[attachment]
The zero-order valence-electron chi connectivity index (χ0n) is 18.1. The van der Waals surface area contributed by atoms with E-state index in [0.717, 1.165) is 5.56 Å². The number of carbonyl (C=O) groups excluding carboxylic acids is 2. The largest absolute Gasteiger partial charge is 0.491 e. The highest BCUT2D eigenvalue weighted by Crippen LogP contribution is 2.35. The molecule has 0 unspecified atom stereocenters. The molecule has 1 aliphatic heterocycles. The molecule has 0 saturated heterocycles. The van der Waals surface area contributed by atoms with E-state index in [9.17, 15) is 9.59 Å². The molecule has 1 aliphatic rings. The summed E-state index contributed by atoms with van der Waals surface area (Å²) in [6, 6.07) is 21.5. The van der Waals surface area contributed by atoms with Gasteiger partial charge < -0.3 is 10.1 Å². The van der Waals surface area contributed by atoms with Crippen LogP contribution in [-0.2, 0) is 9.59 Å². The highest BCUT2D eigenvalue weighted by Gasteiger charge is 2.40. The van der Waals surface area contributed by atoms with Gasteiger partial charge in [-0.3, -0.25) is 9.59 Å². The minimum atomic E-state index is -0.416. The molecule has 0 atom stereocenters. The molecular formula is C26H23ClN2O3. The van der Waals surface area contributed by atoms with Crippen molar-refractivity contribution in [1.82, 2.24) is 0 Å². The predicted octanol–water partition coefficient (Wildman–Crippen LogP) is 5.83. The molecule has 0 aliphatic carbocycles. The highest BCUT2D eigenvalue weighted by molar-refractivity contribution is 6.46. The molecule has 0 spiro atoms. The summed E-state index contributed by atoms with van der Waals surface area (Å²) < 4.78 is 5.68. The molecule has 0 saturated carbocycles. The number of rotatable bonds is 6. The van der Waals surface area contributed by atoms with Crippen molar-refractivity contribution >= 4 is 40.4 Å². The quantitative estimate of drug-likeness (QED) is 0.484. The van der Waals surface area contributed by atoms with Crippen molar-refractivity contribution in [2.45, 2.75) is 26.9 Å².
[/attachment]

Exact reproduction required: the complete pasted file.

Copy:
The zero-order valence-electron chi connectivity index (χ0n) is 18.1. The van der Waals surface area contributed by atoms with E-state index in [0.717, 1.165) is 5.56 Å². The number of carbonyl (C=O) groups excluding carboxylic acids is 2. The largest absolute Gasteiger partial charge is 0.491 e. The highest BCUT2D eigenvalue weighted by Crippen LogP contribution is 2.35. The molecule has 0 unspecified atom stereocenters. The molecule has 1 aliphatic heterocycles. The molecule has 0 saturated heterocycles. The van der Waals surface area contributed by atoms with E-state index in [9.17, 15) is 9.59 Å². The molecule has 1 aliphatic rings. The summed E-state index contributed by atoms with van der Waals surface area (Å²) in [6, 6.07) is 21.5. The van der Waals surface area contributed by atoms with Gasteiger partial charge < -0.3 is 10.1 Å². The van der Waals surface area contributed by atoms with Crippen LogP contribution in [-0.2, 0) is 9.59 Å². The highest BCUT2D eigenvalue weighted by Gasteiger charge is 2.40. The van der Waals surface area contributed by atoms with Gasteiger partial charge in [-0.3, -0.25) is 9.59 Å². The minimum atomic E-state index is -0.416. The molecule has 0 atom stereocenters. The molecular formula is C26H23ClN2O3. The van der Waals surface area contributed by atoms with Crippen molar-refractivity contribution in [1.82, 2.24) is 0 Å². The predicted octanol–water partition coefficient (Wildman–Crippen LogP) is 5.83. The molecule has 0 aliphatic carbocycles. The highest BCUT2D eigenvalue weighted by molar-refractivity contribution is 6.46. The molecule has 0 spiro atoms. The summed E-state index contributed by atoms with van der Waals surface area (Å²) < 4.78 is 5.68. The molecule has 0 saturated carbocycles. The number of rotatable bonds is 6. The van der Waals surface area contributed by atoms with Crippen molar-refractivity contribution >= 4 is 40.4 Å². The quantitative estimate of drug-likeness (QED) is 0.484. The van der Waals surface area contributed by atoms with Crippen molar-refractivity contribution in [2.45, 2.75) is 26.9 Å².